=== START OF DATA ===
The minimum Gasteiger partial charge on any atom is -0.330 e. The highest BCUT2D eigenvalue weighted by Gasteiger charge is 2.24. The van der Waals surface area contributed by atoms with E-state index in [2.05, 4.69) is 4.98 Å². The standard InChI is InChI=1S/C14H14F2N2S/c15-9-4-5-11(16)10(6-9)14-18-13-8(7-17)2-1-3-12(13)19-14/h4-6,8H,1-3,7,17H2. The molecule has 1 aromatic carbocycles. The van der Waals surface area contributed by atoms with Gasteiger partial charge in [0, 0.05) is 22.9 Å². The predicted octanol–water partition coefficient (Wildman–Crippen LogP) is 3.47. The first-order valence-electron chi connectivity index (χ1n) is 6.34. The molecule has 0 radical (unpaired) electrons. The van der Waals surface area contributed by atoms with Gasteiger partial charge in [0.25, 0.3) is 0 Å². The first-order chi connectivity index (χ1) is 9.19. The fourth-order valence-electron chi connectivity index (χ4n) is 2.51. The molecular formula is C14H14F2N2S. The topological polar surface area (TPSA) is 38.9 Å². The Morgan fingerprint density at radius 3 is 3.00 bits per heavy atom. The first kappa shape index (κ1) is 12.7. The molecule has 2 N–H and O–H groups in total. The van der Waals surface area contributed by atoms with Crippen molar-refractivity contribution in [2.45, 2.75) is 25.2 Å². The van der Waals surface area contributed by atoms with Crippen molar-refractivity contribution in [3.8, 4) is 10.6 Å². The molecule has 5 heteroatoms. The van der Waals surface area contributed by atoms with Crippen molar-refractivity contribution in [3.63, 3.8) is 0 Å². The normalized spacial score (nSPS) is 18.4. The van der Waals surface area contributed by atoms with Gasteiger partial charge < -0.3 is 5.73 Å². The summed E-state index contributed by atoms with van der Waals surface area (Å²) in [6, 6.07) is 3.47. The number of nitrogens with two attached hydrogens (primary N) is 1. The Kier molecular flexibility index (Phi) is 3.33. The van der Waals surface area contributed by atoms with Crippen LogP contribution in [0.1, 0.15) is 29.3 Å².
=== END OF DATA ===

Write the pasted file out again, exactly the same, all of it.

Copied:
The minimum Gasteiger partial charge on any atom is -0.330 e. The highest BCUT2D eigenvalue weighted by Gasteiger charge is 2.24. The van der Waals surface area contributed by atoms with E-state index in [2.05, 4.69) is 4.98 Å². The standard InChI is InChI=1S/C14H14F2N2S/c15-9-4-5-11(16)10(6-9)14-18-13-8(7-17)2-1-3-12(13)19-14/h4-6,8H,1-3,7,17H2. The molecule has 1 aromatic carbocycles. The van der Waals surface area contributed by atoms with Gasteiger partial charge in [0, 0.05) is 22.9 Å². The predicted octanol–water partition coefficient (Wildman–Crippen LogP) is 3.47. The first-order valence-electron chi connectivity index (χ1n) is 6.34. The molecule has 0 radical (unpaired) electrons. The van der Waals surface area contributed by atoms with Gasteiger partial charge in [0.25, 0.3) is 0 Å². The first-order chi connectivity index (χ1) is 9.19. The fourth-order valence-electron chi connectivity index (χ4n) is 2.51. The molecular formula is C14H14F2N2S. The topological polar surface area (TPSA) is 38.9 Å². The Morgan fingerprint density at radius 3 is 3.00 bits per heavy atom. The first kappa shape index (κ1) is 12.7. The molecule has 2 N–H and O–H groups in total. The van der Waals surface area contributed by atoms with Crippen molar-refractivity contribution in [2.45, 2.75) is 25.2 Å². The van der Waals surface area contributed by atoms with Crippen molar-refractivity contribution in [3.8, 4) is 10.6 Å². The molecule has 5 heteroatoms. The van der Waals surface area contributed by atoms with Crippen molar-refractivity contribution in [3.63, 3.8) is 0 Å². The normalized spacial score (nSPS) is 18.4. The van der Waals surface area contributed by atoms with Gasteiger partial charge < -0.3 is 5.73 Å². The summed E-state index contributed by atoms with van der Waals surface area (Å²) in [6, 6.07) is 3.47. The number of nitrogens with two attached hydrogens (primary N) is 1. The Kier molecular flexibility index (Phi) is 3.33. The van der Waals surface area contributed by atoms with Crippen LogP contribution in [0.1, 0.15) is 29.3 Å².